Short History of Toothpaste

The modern consumer now has the option of hundreds of flavors, colors, brands, textures, sizes, and health claims of contemporary toothpastes. Just like most hygiene products, the history of toothpaste had its dark days. Here is brief history of the evolution of toothpaste into the booming industry it has become today.

  • The earliest forms of toothpastes were improved by the Greeks and Romans by adding crushed bones and oyster shells as abrasives. Today, abrasives make up half of the toothpaste ingredients.
  • Toothpowders were generally made from chalk, pulverized brick, or salt mixtures; however, one 18th century recipe from Britain suggests using burnt bread, dragons blood (a type of resin), cinnamon, and burnt alum, which is a crystal-like substance with many old world uses, such as skin whitening.
  • One Home Encyclopedia from 1866 advised readers to use home-made crushed charcoal. The book warned that commercially marketed and patented tooth powders actually did more harm than good.
  • Toothpastes did not surpass toothpowders until after World War I when soldiers were required to clean their teeth daily.
  • During the mid 20th century, Gibb’s tins of toothpastes were a common commodity. The dentifrice claimed to be less wasteful than toothpastes which “must contain extra ingredients just to make it ‘squeezable’”. One 1954 ad touted Gibb’s abilities to attack germs, remove film, keep your teeth sparkling white, maintain healthy gums, and refresh your mouth. Many times, entire families used the same tin, circling wet toothbrush bristles over the dentifrice until the hard powder foamed.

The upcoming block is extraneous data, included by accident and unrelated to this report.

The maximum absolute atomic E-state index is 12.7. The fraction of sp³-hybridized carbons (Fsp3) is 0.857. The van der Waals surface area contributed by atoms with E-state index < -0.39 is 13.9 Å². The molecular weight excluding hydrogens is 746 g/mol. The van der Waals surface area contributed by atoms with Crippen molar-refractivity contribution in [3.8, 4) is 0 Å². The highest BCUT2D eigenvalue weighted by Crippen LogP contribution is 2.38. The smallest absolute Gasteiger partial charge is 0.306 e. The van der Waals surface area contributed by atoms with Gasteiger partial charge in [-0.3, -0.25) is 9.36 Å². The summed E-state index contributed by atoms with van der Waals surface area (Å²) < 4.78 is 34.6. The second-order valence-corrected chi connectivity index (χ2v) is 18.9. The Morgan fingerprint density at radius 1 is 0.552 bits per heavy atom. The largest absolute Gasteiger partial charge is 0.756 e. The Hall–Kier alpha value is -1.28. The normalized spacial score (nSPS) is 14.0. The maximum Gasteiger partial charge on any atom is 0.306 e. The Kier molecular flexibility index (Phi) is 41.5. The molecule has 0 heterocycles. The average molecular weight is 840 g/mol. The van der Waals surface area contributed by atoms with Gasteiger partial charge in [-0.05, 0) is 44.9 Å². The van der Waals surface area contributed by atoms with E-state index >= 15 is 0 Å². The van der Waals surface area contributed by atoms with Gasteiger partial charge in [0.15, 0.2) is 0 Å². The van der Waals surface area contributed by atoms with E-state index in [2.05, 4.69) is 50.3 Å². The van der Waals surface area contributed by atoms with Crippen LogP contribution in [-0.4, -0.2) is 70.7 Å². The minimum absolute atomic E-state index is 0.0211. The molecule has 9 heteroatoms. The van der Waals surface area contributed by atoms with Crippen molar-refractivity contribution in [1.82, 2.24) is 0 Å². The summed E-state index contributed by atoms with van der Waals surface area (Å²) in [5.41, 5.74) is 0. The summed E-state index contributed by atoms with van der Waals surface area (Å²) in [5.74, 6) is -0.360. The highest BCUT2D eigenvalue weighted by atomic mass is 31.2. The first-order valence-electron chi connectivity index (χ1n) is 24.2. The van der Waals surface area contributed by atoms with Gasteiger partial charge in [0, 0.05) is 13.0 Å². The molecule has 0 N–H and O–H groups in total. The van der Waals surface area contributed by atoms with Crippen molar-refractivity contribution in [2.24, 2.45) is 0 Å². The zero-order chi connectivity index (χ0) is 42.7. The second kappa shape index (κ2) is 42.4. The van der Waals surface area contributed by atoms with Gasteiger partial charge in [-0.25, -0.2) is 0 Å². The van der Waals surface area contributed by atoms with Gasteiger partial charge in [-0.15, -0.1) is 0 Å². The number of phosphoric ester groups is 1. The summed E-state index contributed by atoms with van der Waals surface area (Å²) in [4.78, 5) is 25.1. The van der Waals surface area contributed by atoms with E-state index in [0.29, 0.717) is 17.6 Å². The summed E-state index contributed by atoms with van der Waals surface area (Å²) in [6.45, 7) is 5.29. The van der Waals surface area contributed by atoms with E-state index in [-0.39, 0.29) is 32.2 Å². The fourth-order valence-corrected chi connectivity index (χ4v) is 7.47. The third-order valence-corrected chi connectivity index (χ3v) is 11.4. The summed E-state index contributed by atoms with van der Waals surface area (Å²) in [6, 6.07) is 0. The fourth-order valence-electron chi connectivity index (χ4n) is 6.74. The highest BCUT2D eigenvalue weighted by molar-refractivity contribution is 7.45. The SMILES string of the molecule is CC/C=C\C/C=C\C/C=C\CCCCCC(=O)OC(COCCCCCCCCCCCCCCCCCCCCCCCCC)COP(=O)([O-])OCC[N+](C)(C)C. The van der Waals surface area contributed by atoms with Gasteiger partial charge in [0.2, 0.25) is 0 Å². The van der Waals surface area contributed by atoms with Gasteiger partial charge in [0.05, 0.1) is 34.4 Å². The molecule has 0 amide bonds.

• The original collapsible toothpaste tube was made of lead, which we now know is a highly toxic substance to ingest.
  • Baking soda-based toothpastes from Arm and Hammer were available in the United States until 2000.
  • Fluoride was not a popular toothpaste ingredient until it was widely research by a group from Procter and Gamble in 1955. That same year, striped toothpaste was invented using a specifically designed tube.
  • Now toothpastes come in hundreds of flavors ranging from the typical spearmint, or peppermint, to exotic flavors like lavender, vanilla, orange, neem, bubblegum, and even whiskey.

Chicago dentist, Dr. James Fondriest looks forward to helping you achieve optimal oral health. Call our office at 847.234.0517 to schedule an appointment for a dental cleaning or checkup today. We serve patients from Lake Forest and the North Shore of Chicago.